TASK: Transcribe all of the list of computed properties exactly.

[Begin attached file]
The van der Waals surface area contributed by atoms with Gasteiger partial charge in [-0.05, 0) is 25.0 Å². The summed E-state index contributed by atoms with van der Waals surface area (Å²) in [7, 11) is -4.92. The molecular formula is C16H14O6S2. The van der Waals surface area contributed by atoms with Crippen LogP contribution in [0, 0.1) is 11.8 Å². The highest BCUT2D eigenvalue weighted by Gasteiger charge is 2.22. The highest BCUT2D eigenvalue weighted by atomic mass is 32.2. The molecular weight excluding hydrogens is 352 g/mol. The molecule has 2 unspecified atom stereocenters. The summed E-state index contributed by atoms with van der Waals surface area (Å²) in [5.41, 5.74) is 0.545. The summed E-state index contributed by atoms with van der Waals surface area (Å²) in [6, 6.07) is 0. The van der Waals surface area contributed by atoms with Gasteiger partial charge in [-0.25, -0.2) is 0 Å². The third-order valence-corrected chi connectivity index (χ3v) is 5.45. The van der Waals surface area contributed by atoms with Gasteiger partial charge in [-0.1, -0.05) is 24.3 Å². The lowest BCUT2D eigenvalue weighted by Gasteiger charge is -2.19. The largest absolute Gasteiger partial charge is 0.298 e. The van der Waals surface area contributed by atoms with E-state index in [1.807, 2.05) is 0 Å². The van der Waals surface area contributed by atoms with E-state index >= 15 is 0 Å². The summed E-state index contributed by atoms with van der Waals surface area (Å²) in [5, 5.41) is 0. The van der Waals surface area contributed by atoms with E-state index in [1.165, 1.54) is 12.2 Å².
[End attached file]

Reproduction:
The van der Waals surface area contributed by atoms with Gasteiger partial charge in [-0.05, 0) is 25.0 Å². The summed E-state index contributed by atoms with van der Waals surface area (Å²) in [7, 11) is -4.92. The molecular formula is C16H14O6S2. The van der Waals surface area contributed by atoms with Crippen LogP contribution in [0, 0.1) is 11.8 Å². The highest BCUT2D eigenvalue weighted by Gasteiger charge is 2.22. The highest BCUT2D eigenvalue weighted by atomic mass is 32.2. The molecular weight excluding hydrogens is 352 g/mol. The molecule has 2 unspecified atom stereocenters. The summed E-state index contributed by atoms with van der Waals surface area (Å²) in [5.41, 5.74) is 0.545. The summed E-state index contributed by atoms with van der Waals surface area (Å²) in [6, 6.07) is 0. The van der Waals surface area contributed by atoms with Gasteiger partial charge in [-0.25, -0.2) is 0 Å². The third-order valence-corrected chi connectivity index (χ3v) is 5.45. The van der Waals surface area contributed by atoms with Gasteiger partial charge in [-0.1, -0.05) is 24.3 Å². The lowest BCUT2D eigenvalue weighted by Gasteiger charge is -2.19. The largest absolute Gasteiger partial charge is 0.298 e. The van der Waals surface area contributed by atoms with E-state index in [1.807, 2.05) is 0 Å². The van der Waals surface area contributed by atoms with E-state index >= 15 is 0 Å². The summed E-state index contributed by atoms with van der Waals surface area (Å²) in [5, 5.41) is 0. The van der Waals surface area contributed by atoms with E-state index in [1.165, 1.54) is 12.2 Å².